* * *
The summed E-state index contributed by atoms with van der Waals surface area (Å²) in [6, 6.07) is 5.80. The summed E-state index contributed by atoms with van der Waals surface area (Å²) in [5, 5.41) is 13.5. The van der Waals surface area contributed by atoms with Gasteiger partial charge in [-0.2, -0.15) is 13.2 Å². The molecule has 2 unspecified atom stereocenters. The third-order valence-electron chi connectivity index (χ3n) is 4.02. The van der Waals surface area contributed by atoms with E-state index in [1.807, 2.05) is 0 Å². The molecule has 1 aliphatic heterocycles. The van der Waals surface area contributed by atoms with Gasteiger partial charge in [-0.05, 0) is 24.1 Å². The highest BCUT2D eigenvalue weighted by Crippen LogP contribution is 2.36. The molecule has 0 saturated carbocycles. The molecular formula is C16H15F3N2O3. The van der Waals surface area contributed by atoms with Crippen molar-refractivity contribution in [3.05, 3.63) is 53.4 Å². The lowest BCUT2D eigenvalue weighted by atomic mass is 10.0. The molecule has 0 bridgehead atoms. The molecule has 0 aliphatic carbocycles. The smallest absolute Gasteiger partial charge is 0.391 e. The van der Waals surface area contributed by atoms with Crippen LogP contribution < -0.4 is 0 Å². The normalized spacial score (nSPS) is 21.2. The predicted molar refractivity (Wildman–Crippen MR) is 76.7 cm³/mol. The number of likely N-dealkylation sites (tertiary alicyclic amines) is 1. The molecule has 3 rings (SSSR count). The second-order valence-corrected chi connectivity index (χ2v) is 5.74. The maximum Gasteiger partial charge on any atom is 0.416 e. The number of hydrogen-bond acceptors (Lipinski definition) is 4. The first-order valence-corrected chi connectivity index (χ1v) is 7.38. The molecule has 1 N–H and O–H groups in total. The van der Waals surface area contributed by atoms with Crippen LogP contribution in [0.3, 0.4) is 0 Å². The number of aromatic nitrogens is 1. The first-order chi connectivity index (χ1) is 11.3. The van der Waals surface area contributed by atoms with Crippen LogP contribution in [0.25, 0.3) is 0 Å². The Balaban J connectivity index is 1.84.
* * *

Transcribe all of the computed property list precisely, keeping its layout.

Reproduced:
The summed E-state index contributed by atoms with van der Waals surface area (Å²) in [6, 6.07) is 5.80. The summed E-state index contributed by atoms with van der Waals surface area (Å²) in [5, 5.41) is 13.5. The van der Waals surface area contributed by atoms with Gasteiger partial charge in [-0.2, -0.15) is 13.2 Å². The molecule has 2 unspecified atom stereocenters. The third-order valence-electron chi connectivity index (χ3n) is 4.02. The van der Waals surface area contributed by atoms with E-state index in [1.807, 2.05) is 0 Å². The molecule has 1 aliphatic heterocycles. The van der Waals surface area contributed by atoms with Gasteiger partial charge in [-0.05, 0) is 24.1 Å². The highest BCUT2D eigenvalue weighted by Crippen LogP contribution is 2.36. The molecule has 0 saturated carbocycles. The molecular formula is C16H15F3N2O3. The van der Waals surface area contributed by atoms with Crippen molar-refractivity contribution in [3.05, 3.63) is 53.4 Å². The lowest BCUT2D eigenvalue weighted by atomic mass is 10.0. The molecule has 0 bridgehead atoms. The molecule has 0 aliphatic carbocycles. The smallest absolute Gasteiger partial charge is 0.391 e. The van der Waals surface area contributed by atoms with Crippen LogP contribution < -0.4 is 0 Å². The normalized spacial score (nSPS) is 21.2. The predicted molar refractivity (Wildman–Crippen MR) is 76.7 cm³/mol. The number of likely N-dealkylation sites (tertiary alicyclic amines) is 1. The molecule has 3 rings (SSSR count). The second-order valence-corrected chi connectivity index (χ2v) is 5.74. The maximum Gasteiger partial charge on any atom is 0.416 e. The number of hydrogen-bond acceptors (Lipinski definition) is 4. The first-order valence-corrected chi connectivity index (χ1v) is 7.38. The molecule has 1 N–H and O–H groups in total. The van der Waals surface area contributed by atoms with Crippen LogP contribution in [0.3, 0.4) is 0 Å². The number of aromatic nitrogens is 1. The first-order chi connectivity index (χ1) is 11.3. The van der Waals surface area contributed by atoms with Crippen LogP contribution in [0.25, 0.3) is 0 Å². The Balaban J connectivity index is 1.84.